Hi, my name is Josh. I’m addicted to watching fake documentaries. I have to be because I detest horror films but still managed to make time for The Last Exorcism.
The synopsis does a good job summing things up:
Ready to expose his miraculous deeds as mere trickery, Rev. Cotton Marcus (Patrick Fabian) invites a documentary crew to film his final exorcism. But when the devil actually possesses a girl’s body, Marcus must regain his faith and engage in the fight of his life.
Cotton Marcus is a unique character. He’s a man who was raised to sell the gospel (lowercase “g”). Whether that was the intent of his dad, a long time preacher, it’s hard to say. But Marcus knows where he makes his money, never mind that he doesn’t believe a word he preaches. A man has to provide for his family he argues. An odd angst exists for Marcus though. On the one hand he wants to make his money off his pretensions of faith, even going so far as to perform fake exorcisms. On the other hand he abhors those who do the same. The main target of his anger is at those who bring harm to children as a result of trying to perform exorcisms. Thus he wants to perform one last exorcism in front of the camera so he can prove that it’s nonsense and help stop the practice. Despite his sleazy tactics, the Cotton Marcus character is likeable. He has a charisma that is difficult to ignore. It’s easy to see why people would fall for Cotton Marcus’ schemes.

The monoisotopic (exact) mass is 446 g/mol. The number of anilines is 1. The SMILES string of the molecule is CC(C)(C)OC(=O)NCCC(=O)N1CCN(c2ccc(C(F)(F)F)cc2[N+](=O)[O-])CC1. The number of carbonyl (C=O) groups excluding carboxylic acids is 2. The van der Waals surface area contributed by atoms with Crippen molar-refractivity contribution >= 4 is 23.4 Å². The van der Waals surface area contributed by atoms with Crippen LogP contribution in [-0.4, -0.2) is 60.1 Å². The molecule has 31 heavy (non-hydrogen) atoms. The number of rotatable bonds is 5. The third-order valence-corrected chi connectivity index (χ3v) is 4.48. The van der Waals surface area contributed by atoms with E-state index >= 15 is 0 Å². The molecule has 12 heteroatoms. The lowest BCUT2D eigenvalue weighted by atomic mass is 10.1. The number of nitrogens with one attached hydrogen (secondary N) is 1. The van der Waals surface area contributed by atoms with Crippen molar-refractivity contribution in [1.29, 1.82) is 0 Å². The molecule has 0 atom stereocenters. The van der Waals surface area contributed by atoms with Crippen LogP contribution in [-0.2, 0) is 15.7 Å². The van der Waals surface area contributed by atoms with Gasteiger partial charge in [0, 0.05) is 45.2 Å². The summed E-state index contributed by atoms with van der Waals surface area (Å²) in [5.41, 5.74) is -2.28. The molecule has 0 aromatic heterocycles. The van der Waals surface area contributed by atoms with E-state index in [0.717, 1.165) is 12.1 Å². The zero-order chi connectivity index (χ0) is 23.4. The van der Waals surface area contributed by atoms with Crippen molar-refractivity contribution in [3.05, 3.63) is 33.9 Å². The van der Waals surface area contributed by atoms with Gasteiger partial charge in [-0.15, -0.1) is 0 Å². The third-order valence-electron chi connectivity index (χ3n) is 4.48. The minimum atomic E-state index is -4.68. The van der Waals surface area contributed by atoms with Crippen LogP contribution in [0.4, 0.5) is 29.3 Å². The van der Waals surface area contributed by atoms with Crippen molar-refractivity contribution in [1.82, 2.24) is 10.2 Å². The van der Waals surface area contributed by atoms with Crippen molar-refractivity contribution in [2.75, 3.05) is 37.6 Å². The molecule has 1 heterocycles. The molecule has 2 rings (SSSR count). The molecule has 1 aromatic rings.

After Marcus’ last exorcism he’s faced with a crisis of faith. He’s forced to consider whether he’s met his match and is dealing with something supernatural. The deeper investigation into this case is interesting until about the last quarter of the movie. It is at that point everything shifts to pure horror genre. I can’t say I fault the director (Daniel Stamm). The movie is called The Last Exorcism. Expectations have to be met at some point. But therein lies the biggest problem – the movie won’t likely please the majority of horror fans as it takes too long to get to what they crave, yet it doesn’t completely satisfy people like me who are interested in the fake documentary format. Stamm takes what could have been a very good film and makes it less so by compromising the story to appease an audience he likely lost thirty minutes into the film.